Published on January 5th, 2015 | by Roy L Hales8
The Seven Most Attractive Nations For Renewable Investments: Part 1
January 5th, 2015 by Roy L Hales
Part One: A Nation Divided
Originally published in the ECOreport
Climate change is upon us. The signs are everywhere, for anyone not actively denying them. So are the avenues to change our planet for the better, though some nations have not yet resolved to pursue them. So who are the seven most attractive nations for renewable investments?
The US is a nation divided, when it comes to renewable energy. PV solar and modern wind energy were both invented in America, then left for other nations to develop. Though President Barack Obama’s administration has attempted to catch up, it faces entrenched resistance from a Republican party that now controls both houses of the US Congress. The next Chair of the Senate Environment and Public Works Committee will probably be a “climate change denier.” The most likely candidate is Oklahoma Senator James Inhofe, author of The Greatest Hoax: How the Global Warming Conspiracy Threatens Your Future.
Likely Theaters of Conflict
The Republican dominated legislature’s most likely theaters of conflict with the Obama Administration (p 17 of attached):
- the 2015 tax credit for wind energy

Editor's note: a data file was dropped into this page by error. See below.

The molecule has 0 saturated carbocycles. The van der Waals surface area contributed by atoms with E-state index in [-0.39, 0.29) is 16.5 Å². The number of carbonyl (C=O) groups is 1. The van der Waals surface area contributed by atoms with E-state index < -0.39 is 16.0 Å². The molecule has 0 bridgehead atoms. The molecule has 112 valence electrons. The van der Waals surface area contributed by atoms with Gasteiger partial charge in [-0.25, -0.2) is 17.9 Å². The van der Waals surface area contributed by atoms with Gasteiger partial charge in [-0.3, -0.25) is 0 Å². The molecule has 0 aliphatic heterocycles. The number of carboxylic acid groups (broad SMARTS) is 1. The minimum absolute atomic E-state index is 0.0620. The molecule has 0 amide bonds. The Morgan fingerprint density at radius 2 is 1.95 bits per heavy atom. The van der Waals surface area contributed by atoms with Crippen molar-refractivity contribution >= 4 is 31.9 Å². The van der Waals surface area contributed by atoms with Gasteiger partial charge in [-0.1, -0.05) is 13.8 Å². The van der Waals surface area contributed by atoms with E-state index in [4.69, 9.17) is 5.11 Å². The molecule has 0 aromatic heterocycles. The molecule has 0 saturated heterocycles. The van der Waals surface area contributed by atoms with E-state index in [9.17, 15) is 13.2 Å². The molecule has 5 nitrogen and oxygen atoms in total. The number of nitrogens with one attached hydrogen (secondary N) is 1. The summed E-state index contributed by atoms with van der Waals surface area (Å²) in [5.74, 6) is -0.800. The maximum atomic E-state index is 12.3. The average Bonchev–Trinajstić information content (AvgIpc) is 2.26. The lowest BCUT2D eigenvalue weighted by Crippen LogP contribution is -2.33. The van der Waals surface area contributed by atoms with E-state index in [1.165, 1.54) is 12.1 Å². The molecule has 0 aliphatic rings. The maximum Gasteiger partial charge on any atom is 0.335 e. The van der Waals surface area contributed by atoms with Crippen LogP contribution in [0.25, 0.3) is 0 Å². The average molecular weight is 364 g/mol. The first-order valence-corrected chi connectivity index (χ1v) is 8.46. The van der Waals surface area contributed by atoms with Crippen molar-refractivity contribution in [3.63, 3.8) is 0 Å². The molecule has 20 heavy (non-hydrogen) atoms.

- the conditional US$150 million loan guarantee for the Cape Wind offshore wind project
- America’s commitment to cut greenhouse-gas emissions from existing power plants 30% by 2030.
Though most polls find the majority of Americans do not share the Republican party’s anti-renewable stance, a Gallup poll from last September revealed this was not a major election issue. Neither Republicans or Democrats identified climate change among their top 10 concerns. They were more interested in job related issues, economics, and Islamic militants. All the Republicans needed to seize control of both Houses last November was 52% of the popular vote.
In December, the Department of Energy announced it was continuing the President’s “All of the Above” strategy by making $40 billion in loan guarantee authority to advance US energy projects. A mere 10% of that funding is designated for renewable energy and energy efficiency projects, $16 billion is for Advanced Technology Vehicle Manufacturing and $12 billion for advanced nuclear technology, as well as upgrades to existing facilities.
One of the most controversial components, to environmentalists, is the $8 billion to “support innovative advanced fossil energy projects that avoid, reduce, or sequester greenhouse gases.” In the press release announcing this loan, Secretary Ernest Moniz said, “Currently providing 80 percent of our energy, coal and other fossil fuels will continue to be a critical part of our energy portfolio as we move toward a low-carbon future.” The funding will be used for carbon capture, coal bed methane recovery, dry fracking, and increased efficiency projects.”
Progress Under the Obama Administration
Despite the problems, America has made progress under the Obama administration:
- Close to half of the new generation installed in 2014 was wind or solar and the US now obtains +13% of its electricity from renewable sources
- America reached 17.5 GW of installed solar capacity by the end of September and may have about 19 GW for the year. Most of the newest installations were in the residential sector (i.e. rooftop solar).
- US wind farms produced 178 million megawatt hours of energy in the 12 months ending Oct 31, 2014. According to the American Wind Energy Association, that is 20% more than China (which has more turbines) .